Tick Biology


Female Gulf Coast tick in host-
seeking position on grass

Ticks represent a successful group of parasitic arthropods that are more closely related to mites, spiders, and scorpions than to insects. These destructive blood-feeding organisms are capable of persisting within a variety of environments worldwide, and when necessary, can survive for extended periods of time (2-3 yrs) without feeding. The life cycles of ticks consist of four distinct stages; the egg, six-legged larva, eight-legged nymph, and adult.

 
   Ticks utilize many different feeding strategies to complete their life cycles. The most common strategy requires three separate hosts (the so-called three-host ticks), one each for the larval, nymphal, and adult life stages. Host blood provides the nutrition needed for ticks to molt to the next stage, or to produce eggs for the next generation.

  Three-host ticks are normally less host specific than one-host species. The immature larval and nymphal stages generally feed on a wide variety of animal classes (numerous bird or small mammal species), while adult ticks tend to utilize larger animals (deer, cattle, and horses). Three-host ticks generally complete a life cycle in one to two years depending on species. Adult ticks may survive several years without a blood meal.

  One-host ticks attach to their host as unfed larvae where they proceed to feed and molt through larval, nymphal, and adult life stages, all on a single host. One-host ticks may produce 1-4 generations per year, depending on species.

  As ticks feed, blood-meal nutrients are concentrated within their gut. To rid themselves of excess body water (a byproduct of the blood meal), they utilize their salivary glands to “pump” the waste water back into their host. It is through this process of gut-water expulsion that ticks have the potential to transmit a number of bacterial, rickettsial, protozoal, viral, and fungal pathogens to their animal and human hosts.

   However, pathogen transmission via tick-bite is not an immediate nor automatic process, and in general, an infected tick must attach and feed for 1-2 days or longer for pathogen transmission to occur. Moreover, while not all ticks are infected, those that may be are not always successful in transmitting disease agents of sufficient volume to result in illness.

Soft vs. Hard Ticks

  Ticks are separated into two main family groups: the less prevalent “soft ticks” or Argasids, and the more common “hard ticks” or Ixodids. Soft ticks are known to progress through several (2-7) instars in the nymphal stage prior to molting to the adult reproductive phase; the number of nymphal stages is dependent on species, host availability, and climatic and/or environmental factors. There is little difference in appearance between male and female soft ticks.

 Cuticle surfaces of soft tick species vary, but is frequently pebbled in texture with numerous grooves or undulations, appearing leathery-gray to tan in color, and without ornation. The head among soft tick species is ventrally located (not seen from the top/dorsal view), and the absence of a scutum is a key identifying characteristic common to all species. Soft tick females are capable of laying a few to several hundred eggs more than once during their lifetime. The Spinose ear tick, Otobius megnini, is one of the most numerous and wide-spread Argasid pests of cattle and horses in the Southern Region, and elsewhere throughout much of North America.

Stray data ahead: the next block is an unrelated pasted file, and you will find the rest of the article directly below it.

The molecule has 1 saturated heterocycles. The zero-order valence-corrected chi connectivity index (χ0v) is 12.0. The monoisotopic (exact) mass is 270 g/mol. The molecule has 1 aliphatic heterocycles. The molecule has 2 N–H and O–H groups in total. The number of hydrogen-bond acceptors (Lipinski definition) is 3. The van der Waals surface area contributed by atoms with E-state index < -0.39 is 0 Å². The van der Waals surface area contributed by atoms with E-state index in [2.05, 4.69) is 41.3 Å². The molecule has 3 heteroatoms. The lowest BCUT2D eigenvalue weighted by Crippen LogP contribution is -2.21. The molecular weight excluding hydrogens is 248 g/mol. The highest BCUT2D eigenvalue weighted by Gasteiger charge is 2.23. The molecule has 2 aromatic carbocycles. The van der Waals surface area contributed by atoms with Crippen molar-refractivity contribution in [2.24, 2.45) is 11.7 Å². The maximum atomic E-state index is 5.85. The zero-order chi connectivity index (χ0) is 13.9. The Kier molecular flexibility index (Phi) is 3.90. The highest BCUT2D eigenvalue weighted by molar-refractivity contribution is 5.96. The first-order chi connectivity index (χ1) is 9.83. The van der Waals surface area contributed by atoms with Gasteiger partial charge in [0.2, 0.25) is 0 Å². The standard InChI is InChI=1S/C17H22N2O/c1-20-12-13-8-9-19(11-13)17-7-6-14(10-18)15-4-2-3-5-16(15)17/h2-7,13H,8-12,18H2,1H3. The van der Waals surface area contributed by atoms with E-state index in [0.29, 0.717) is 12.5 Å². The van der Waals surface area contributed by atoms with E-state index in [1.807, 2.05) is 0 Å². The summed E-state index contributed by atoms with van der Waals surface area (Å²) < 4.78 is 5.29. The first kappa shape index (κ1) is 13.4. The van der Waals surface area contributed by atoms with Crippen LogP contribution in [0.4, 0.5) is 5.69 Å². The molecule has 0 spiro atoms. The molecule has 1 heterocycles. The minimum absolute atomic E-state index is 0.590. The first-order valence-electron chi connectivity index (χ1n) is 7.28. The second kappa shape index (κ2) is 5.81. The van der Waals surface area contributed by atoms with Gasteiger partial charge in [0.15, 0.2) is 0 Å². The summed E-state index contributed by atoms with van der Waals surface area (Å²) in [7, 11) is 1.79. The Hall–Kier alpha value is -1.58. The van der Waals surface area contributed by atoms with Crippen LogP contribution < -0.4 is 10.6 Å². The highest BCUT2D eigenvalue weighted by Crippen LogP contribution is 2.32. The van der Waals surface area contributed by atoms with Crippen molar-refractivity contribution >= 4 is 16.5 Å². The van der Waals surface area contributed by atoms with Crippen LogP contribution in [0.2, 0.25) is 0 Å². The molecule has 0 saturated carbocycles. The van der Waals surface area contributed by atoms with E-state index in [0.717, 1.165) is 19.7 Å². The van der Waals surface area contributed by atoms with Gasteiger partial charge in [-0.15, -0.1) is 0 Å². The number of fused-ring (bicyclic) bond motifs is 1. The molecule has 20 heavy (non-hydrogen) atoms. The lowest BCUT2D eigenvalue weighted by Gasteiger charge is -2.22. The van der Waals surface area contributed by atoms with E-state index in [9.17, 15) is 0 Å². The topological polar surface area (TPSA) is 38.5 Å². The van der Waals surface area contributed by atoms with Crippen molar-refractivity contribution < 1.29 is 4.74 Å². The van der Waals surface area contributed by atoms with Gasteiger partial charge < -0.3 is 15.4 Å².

Hard ticks are more commonly encountered by animals and people than soft ticks. Male and female hard ticks appear visually distinguishable from each other (sexual dimorphism), and also present different physical characteristics between species than soft ticks.

 

   Male Ixodid species have an inflexible scutum that spans the entire top side or dorsal surface; among Ixodid females the scutum or dorsal shield is less than half the size of males, and limited to a small region directly behind the head (capitulum).

This smaller scutum size facilitates the expansion of the softer cuticle (alloscutum) among feeding females and immatures, allowing it to easily stretch and enlarge (e.g. up to 2-20X the unfed or “flat” size & up to a 250-fold weight gain) as blood-feeding progresses.

 This ability is common to larval, nymphal, and adult life stages of Ixodid ticks, but is limited among the soft (Argasid) tick species.

  Scutum color and ornation in adults of some Ixodid species (particularly several of the Amblyomma and some Dermcentor spp.) can be rather pronounced.

  Male ticks are generally smaller than females and typically attach to hosts and feed prior to females. Fed male Ixodid ticks are not measurably larger than unfed males, as the primary purpose of feeding by male ticks is for attraction and reproduction of females. Attracted female ticks attach to hosts, mate on-host with nearby fed male ticks (except for some Ixodes spp.),

then blood-feed for 7-14 days before detaching and dropping from their host to find a suitable place on the ground to lay their fertilized eggs. Following this single oviposition event, all hard tick females expire as do their mated male consorts. Eggs laid (oviposited) by gravid females will typically incubate and hatch over several weeks to months (depending on temperature and concurrent weather conditions).

  Depending on the influence of environmental cues and host availability, larvae will ascend surrounding vegetation to quest for a passing host and renew the cycle of parasitism.

  Most Ixodid ticks produce one generation per year (univoltine), but some species require 2 years to complete a life cycle (e.g. Ixodes scapularis). Ticks are known for being long-lived, and adults of some species are known to live 2-3 years without a bloodmeal. Three-host tick species have seasonal peaks of host-seeking activity for each stage. Some species and/or stages are known to actively be host seeking year round.